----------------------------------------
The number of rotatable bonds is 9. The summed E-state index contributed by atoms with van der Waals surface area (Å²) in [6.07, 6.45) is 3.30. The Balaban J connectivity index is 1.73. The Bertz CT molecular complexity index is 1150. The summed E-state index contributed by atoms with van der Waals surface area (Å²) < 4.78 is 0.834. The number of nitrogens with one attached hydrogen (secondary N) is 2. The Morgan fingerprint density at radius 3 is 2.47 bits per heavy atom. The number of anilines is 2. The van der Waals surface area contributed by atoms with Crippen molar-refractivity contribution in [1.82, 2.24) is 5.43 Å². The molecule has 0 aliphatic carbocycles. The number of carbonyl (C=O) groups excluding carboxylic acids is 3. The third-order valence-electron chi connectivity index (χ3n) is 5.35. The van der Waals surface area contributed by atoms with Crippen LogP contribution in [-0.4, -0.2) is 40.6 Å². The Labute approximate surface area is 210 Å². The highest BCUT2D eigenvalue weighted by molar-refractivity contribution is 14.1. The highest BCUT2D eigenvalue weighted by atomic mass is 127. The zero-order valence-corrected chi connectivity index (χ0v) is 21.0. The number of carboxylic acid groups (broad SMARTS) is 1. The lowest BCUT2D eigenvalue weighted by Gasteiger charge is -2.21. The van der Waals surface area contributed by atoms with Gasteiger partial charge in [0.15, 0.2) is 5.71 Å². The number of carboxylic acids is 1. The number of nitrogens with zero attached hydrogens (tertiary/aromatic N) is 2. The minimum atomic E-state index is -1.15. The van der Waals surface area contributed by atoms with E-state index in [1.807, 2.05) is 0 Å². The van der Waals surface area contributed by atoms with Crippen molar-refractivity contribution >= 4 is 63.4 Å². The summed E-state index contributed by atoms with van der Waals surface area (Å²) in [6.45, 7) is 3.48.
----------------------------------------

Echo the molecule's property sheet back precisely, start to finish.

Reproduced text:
The number of rotatable bonds is 9. The summed E-state index contributed by atoms with van der Waals surface area (Å²) in [6.07, 6.45) is 3.30. The Balaban J connectivity index is 1.73. The Bertz CT molecular complexity index is 1150. The summed E-state index contributed by atoms with van der Waals surface area (Å²) < 4.78 is 0.834. The number of nitrogens with one attached hydrogen (secondary N) is 2. The Morgan fingerprint density at radius 3 is 2.47 bits per heavy atom. The number of anilines is 2. The van der Waals surface area contributed by atoms with Crippen molar-refractivity contribution in [1.82, 2.24) is 5.43 Å². The molecule has 0 aliphatic carbocycles. The number of carbonyl (C=O) groups excluding carboxylic acids is 3. The third-order valence-electron chi connectivity index (χ3n) is 5.35. The van der Waals surface area contributed by atoms with Crippen LogP contribution in [-0.4, -0.2) is 40.6 Å². The Labute approximate surface area is 210 Å². The highest BCUT2D eigenvalue weighted by molar-refractivity contribution is 14.1. The highest BCUT2D eigenvalue weighted by atomic mass is 127. The zero-order valence-corrected chi connectivity index (χ0v) is 21.0. The number of carboxylic acid groups (broad SMARTS) is 1. The lowest BCUT2D eigenvalue weighted by Gasteiger charge is -2.21. The van der Waals surface area contributed by atoms with Gasteiger partial charge in [0.15, 0.2) is 5.71 Å². The number of carboxylic acids is 1. The number of nitrogens with zero attached hydrogens (tertiary/aromatic N) is 2. The minimum atomic E-state index is -1.15. The van der Waals surface area contributed by atoms with E-state index in [1.807, 2.05) is 0 Å². The van der Waals surface area contributed by atoms with Crippen molar-refractivity contribution >= 4 is 63.4 Å². The summed E-state index contributed by atoms with van der Waals surface area (Å²) in [6.45, 7) is 3.48.